Release Date(s)1975 (February 9, 2016)
Studio(s)MGM (Arrow Video)
- Film/Program Grade: B+
- Video Grade: A+
- Audio Grade: A
- Extras Grade: B+
Exploitation master William Girdler’s 1975 crime film Sheba, Baby is worthwhile viewing for a number of reasons, not the least of which being its historical import as a transitional film for 1970s black cinema icon Pam Grier. Following her star-making turns in Coffy and Foxy Brown, Sheba, Baby is a slightly more restrained and “respectable” affair, a turn in the direction toward respectability that would lead to the less exploitative Friday Foster and supporting roles in A-list films like Fort Apache, The Bronx and Something Wicked This Way Comes. Ironically, just as Grier was shedding her Blaxploitation image in favor of more traditional leading lady parts, the industry changed in a way that relegated her to smaller and smaller parts until Quentin Tarantino revived her career with Jackie Brown in 1997. Unfortunately, it was a revival that began and ended with that film – Grier immediately returned to small parts in big movies and big parts in small ones.
Admittedly, she was never the world’s greatest actress, but her screen presence was and is undeniable – and it’s on full display in Sheba, Baby. Grier plays the title character, a Chicago private investigator who returns home to Louisville, Kentucky to take on mobsters out to destroy her dad’s loan business. Although this superficial description might lead one to expect a Coffy-esque orgy of foul-mouthed ass-kicking, Sheba, Baby is a softer, more mainstream film in its way; the first of Grier’s vehicles to be rated PG, it’s more of a straight-ahead action flick in which glimmers of the caffeinated sex and violence from her previous work occasionally appear. What remains, however, is still an awful lot of fun (and a clear influence on Tarantino, who lifted several things from the film – including its main title font – for his 1997 masterpiece starring Grier. The movie is packed with dynamic action sequences helmed by Girdler, a low-budget auteur who helmed cult classics like Abby and The Manitou before dying tragically young in a helicopter crash while scouting locations in the Philippines. The pre-CGI stunts and practical effects are terrific, as is the film’s anthropological study of Kentucky in the 1970s – the physical details, from Grier’s wardrobe to the period cars and architecture, are consistently appealing to the eye.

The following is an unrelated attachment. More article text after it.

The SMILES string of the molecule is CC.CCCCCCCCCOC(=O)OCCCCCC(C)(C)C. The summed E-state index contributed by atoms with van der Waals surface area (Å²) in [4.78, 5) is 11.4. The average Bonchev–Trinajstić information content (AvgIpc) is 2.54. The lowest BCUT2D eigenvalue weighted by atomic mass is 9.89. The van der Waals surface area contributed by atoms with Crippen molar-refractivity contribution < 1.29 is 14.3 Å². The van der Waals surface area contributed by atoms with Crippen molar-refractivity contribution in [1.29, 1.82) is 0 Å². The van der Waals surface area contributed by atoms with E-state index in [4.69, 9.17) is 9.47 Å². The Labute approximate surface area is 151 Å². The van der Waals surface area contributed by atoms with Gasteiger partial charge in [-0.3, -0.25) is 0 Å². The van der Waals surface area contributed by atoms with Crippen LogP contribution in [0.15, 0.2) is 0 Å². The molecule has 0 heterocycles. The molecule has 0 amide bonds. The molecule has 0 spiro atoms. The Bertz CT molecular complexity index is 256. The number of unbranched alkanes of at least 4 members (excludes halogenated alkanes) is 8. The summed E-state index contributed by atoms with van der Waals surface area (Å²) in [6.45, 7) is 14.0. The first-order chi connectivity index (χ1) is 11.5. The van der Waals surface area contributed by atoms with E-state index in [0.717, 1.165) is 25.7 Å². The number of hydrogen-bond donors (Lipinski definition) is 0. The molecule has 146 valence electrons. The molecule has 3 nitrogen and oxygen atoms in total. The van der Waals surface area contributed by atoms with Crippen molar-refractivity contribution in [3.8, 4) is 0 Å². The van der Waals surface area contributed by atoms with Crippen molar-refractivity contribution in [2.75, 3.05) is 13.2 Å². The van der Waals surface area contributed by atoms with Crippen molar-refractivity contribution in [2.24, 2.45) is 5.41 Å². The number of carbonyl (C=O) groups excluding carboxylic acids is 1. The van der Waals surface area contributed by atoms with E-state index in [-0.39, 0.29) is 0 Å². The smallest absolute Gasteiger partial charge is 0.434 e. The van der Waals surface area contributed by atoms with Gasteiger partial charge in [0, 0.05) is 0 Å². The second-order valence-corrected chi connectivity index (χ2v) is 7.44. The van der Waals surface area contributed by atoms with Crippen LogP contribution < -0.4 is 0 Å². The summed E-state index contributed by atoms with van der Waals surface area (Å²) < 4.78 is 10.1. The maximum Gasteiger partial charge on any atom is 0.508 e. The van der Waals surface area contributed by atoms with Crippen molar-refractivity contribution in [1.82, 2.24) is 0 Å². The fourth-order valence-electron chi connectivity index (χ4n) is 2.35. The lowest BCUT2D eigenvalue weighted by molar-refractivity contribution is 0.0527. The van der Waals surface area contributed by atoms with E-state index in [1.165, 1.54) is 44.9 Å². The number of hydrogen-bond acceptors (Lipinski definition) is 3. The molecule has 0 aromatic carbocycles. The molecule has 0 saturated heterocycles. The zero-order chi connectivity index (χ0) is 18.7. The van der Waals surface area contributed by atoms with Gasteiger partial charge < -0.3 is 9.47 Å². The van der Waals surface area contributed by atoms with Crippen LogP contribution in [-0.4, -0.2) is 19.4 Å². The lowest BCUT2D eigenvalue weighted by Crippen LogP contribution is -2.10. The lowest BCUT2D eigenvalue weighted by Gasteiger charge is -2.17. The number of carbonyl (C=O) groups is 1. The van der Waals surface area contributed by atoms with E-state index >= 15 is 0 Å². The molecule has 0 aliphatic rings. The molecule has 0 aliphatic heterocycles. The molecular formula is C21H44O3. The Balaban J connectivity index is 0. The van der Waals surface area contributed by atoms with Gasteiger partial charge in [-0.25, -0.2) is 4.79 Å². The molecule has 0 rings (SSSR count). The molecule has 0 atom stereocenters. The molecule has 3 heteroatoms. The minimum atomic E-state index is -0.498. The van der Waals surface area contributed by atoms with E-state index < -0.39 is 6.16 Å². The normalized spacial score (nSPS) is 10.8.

For fans like myself who are used to seeing Sheba, Baby in revival houses on scratchy, faded 35mm prints, Arrow’s new Blu-ray transfer is nothing short of awe-inspiring. Flawless on every level – color, contrast, brightness, clarity – it’s a revelation in its presentation of Girdler’s eye-popping palette, most vividly exhibited in the terrific period costumes and décor. The mono sound mix is stunning as well, surprisingly robust and the perfect way to experience Monk Higgins and Alex Brown’s deliriously funky score. The transfer alone would make Sheba, Baby worth a purchase, but luckily there are also some excellent supplements here. One of the best is also the shortest, an eleven-minute crash course in the golden age of Pam Grier by film historian Chris Poggiali. There’s also an enlightening fifteen-minute interview with screenwriter David Sheldon, who gives a general overview of his career. Sheldon provides information more specific to Sheba, Baby in a fine commentary track moderated by critic Nathaniel Thompson. A second commentary track by Girdler scholar Patty Breen is more dispensable, as she spends too much time on irrelevant asides (mostly having to do with continuity errors and what she sees as lapses in realism – something about as pertinent here as the lack of musical numbers in Vertigo) and a weird obsession with continuity errors. Breen supplies a far more informative commentary on the film via her liner notes for the enclosed booklet, which one can read and then skip over the audio track. A trailer and gallery of publicity images round out this wonderful package.
- Jim Hemphill